MICA's 2010-11 Exhibition Development Seminar (EDS) will curate and create artwork for Baltimore: Open City, a free exhibition and series of interactive events intended to initiate a discussion around the idea of an "open city." The students have invited scholars, activists, community-based organizations, local artists and visiting artist Damon Rich to develop a series of installations and public programs, coinciding with National Fair Housing Month, that investigate the ways in which people feel welcome or unwelcome in Baltimore neighborhoods. From Friday, April 1-Sunday, May 15, Baltimore: Open City will take place at the former North Avenue Market, 16 W. North Ave. Additional exhibition venues include a mobile unit that will act like an exhibition on wheels traveling around the city, and from Friday, April 8-Sunday, May 15, a downtown pop up shop at 142 W. Fayette St.
The class defines an open city as "a place where everyone feels welcome, regardless of such things as wealth, race or religion. In every neighborhood of an open city, one feels like he or she belongs." The students question, "does Baltimore feel open, or does housing discrimination, bad public transportation and the privatization of public space separate people and create an uneven distribution of opportunity?" Visitors are invited to join in this exploration of what a more open city might look and feel like.
Celebrated street artist and MICA senior Gaia contributes to the exhibition with The Legacy Project, which places architectural figures that have shaped a city landscape back onto the surface they designed so viewers can contextually reexamine the policies and infrastructures inherited by these urban plans. By gathering marble stoops from soon-to-be demolished row homes and placing them in public squares, Social Stoops Project provides seating as well as a platform for conversations about the city's past, present and future. In Baltimore Heavy Hitters, a Dungeons & Dragons-style playing card game pits heroes of Baltimore's open housing movement against the forces of segregation and exclusion. Inspired by Pieter Bruegel's Netherlandish Proverbs, The Arsenal of Exclusion mural depicts 101 methods of exclusion, ranging from gated communities to restrictive covenants to "no loitering" signs, in operation in an imaginary, hyper-segregated landscape. Other examples of public installations include a landmarking project that commemorates important sites regarding spatial segregation and awards thanking the city's welcoming businesses, public spaces and neighborhoods.
Historical exhibition highlights will include a timeline of spatial segregation in Baltimore, with illustrative plans, maps, letters, newspaper articles and court records; interviews with citizens, scholars and activists about spatial justice in Baltimore; an A-Z glossary of policies, practices and institutions that have produced and combated the city's spatial segregation; original maps of race, income, education and other important spatial justice indicators; an oral history project about East Baltimore; and a historical analysis of Baltimore's early African-American suburbs.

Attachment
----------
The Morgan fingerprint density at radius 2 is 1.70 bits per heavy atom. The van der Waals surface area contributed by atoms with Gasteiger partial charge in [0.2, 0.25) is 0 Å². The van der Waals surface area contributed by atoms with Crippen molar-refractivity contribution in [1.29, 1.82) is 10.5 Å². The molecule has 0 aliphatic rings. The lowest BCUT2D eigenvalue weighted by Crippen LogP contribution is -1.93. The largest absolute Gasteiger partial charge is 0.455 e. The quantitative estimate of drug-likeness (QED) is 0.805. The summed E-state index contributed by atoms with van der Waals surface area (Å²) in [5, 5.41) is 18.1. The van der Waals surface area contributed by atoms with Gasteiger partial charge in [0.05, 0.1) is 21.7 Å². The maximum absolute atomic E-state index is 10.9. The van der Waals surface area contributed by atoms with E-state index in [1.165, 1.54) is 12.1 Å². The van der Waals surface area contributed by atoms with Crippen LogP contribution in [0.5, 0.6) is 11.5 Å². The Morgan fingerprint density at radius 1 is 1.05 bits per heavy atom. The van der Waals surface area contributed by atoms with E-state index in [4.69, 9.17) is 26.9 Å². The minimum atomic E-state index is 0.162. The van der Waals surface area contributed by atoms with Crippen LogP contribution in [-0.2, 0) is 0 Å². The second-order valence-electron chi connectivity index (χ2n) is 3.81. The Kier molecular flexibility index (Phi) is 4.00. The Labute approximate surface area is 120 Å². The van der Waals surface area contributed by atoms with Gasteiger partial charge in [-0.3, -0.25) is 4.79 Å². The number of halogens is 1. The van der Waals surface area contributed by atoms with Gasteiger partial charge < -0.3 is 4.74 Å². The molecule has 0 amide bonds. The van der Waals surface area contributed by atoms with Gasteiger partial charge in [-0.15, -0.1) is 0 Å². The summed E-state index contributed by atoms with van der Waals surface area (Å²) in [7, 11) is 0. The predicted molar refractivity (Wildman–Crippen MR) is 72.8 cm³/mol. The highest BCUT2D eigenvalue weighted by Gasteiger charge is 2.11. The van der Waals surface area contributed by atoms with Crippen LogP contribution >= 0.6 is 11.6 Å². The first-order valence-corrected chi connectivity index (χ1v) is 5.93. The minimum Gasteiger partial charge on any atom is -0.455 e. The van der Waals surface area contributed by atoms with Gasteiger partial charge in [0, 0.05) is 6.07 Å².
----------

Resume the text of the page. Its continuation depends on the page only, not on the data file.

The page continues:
"Baltimore is one of MICA's best resources, and the College benefits from not having a campus that isolates students from the city that surrounds them," said Daniel D'Oca, faculty member for this year's EDS. "Baltimore: Open City is part of MICA's ongoing effort to engage Baltimore by offering opportunities to students who wish to understand, learn from and hopefully contribute to the city's dynamism."
Baltimore: Open City will act as a "hub" where community-based organizations can present and discuss community plans and projects as well as spatial justice campaigns. The students are planning public programs, such as city tours with EDS historian-in-residence Antero Pietila and architect and preservationist Dale Glenwood Green; a STEW dinner, offering a fundraising opportunity and artful activism, with award-winning MICA alumni group Baltimore Development Cooperative; panel discussions with scholars, artists and activists including the Citizens Planning and Housing Association, Jacob France Institute, Poverty & Race Research Action Council and curators from Open City: Designing Coexistence (the theme of the 2009 International Architecture Biennale Rotterdam); a reception honoring past and present housing advocates in Baltimore; and high school activities and workshops.
In addition, EDS has co-organized a competition, with the Baltimore City Department of Transportation, D:center Baltimore, Maryland Transit Administration and Urbanite Project, seeking ideas to mitigate the impact on residents and businesses affected by the construction of Baltimore's new mass transit line, the Red Line.
The annual EDS was created to examine the curatorial process through the research, planning and production of a major exhibition. Students are responsible for all aspects of the exhibition, including content, graphic identity, public programming, community outreach, website management, publications and public relations.
The exhibition hours at the former North Avenue Market will be Wednesday-Sunday, 2-8 p.m.; the pop up shop will be open Wednesday-Saturday, noon-6 p.m. For event updates, visit the EDS website at www.baltimoreopencity.com.
Baltimore: Open City is part of an ongoing, global investigation of the open city, which was initiated by architect and urban designer Kees Christiaanse for the 2009 International Architecture Biennale Rotterdam.
Baltimore: Open City is made possible partially through generous support from the Friends of the Exhibition Development Seminar, Downtown Partnership of Baltimore, International Architecture Biennale Rotterdam, Poverty & Race Research Action Council, Urbanite magazine, Maryland Transit Administration and MICA's Office of Community Engagement, Office of Academic Services and Office of Communications.